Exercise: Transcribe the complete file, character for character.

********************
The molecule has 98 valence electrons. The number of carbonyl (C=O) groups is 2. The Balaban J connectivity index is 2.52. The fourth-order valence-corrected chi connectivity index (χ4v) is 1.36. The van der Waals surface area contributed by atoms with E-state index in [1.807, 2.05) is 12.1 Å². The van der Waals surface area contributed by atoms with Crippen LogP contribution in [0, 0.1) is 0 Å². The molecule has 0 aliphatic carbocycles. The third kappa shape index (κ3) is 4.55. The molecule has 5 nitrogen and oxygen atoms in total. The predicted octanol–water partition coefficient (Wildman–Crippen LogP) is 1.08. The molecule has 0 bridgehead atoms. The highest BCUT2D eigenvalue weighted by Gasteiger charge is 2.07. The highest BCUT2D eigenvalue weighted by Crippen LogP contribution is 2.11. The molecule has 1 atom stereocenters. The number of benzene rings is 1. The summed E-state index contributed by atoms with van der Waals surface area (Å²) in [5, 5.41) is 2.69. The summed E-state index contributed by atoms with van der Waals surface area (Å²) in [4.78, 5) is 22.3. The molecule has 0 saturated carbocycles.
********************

The molecule has 98 valence electrons. The number of carbonyl (C=O) groups is 2. The Balaban J connectivity index is 2.52. The fourth-order valence-corrected chi connectivity index (χ4v) is 1.36. The van der Waals surface area contributed by atoms with E-state index in [1.807, 2.05) is 12.1 Å². The van der Waals surface area contributed by atoms with Crippen LogP contribution in [0, 0.1) is 0 Å². The molecule has 0 aliphatic carbocycles. The third kappa shape index (κ3) is 4.55. The molecule has 5 nitrogen and oxygen atoms in total. The predicted octanol–water partition coefficient (Wildman–Crippen LogP) is 1.08. The molecule has 0 bridgehead atoms. The highest BCUT2D eigenvalue weighted by Gasteiger charge is 2.07. The highest BCUT2D eigenvalue weighted by Crippen LogP contribution is 2.11. The molecule has 1 atom stereocenters. The number of benzene rings is 1. The summed E-state index contributed by atoms with van der Waals surface area (Å²) in [5, 5.41) is 2.69. The summed E-state index contributed by atoms with van der Waals surface area (Å²) in [4.78, 5) is 22.3. The molecule has 0 saturated carbocycles.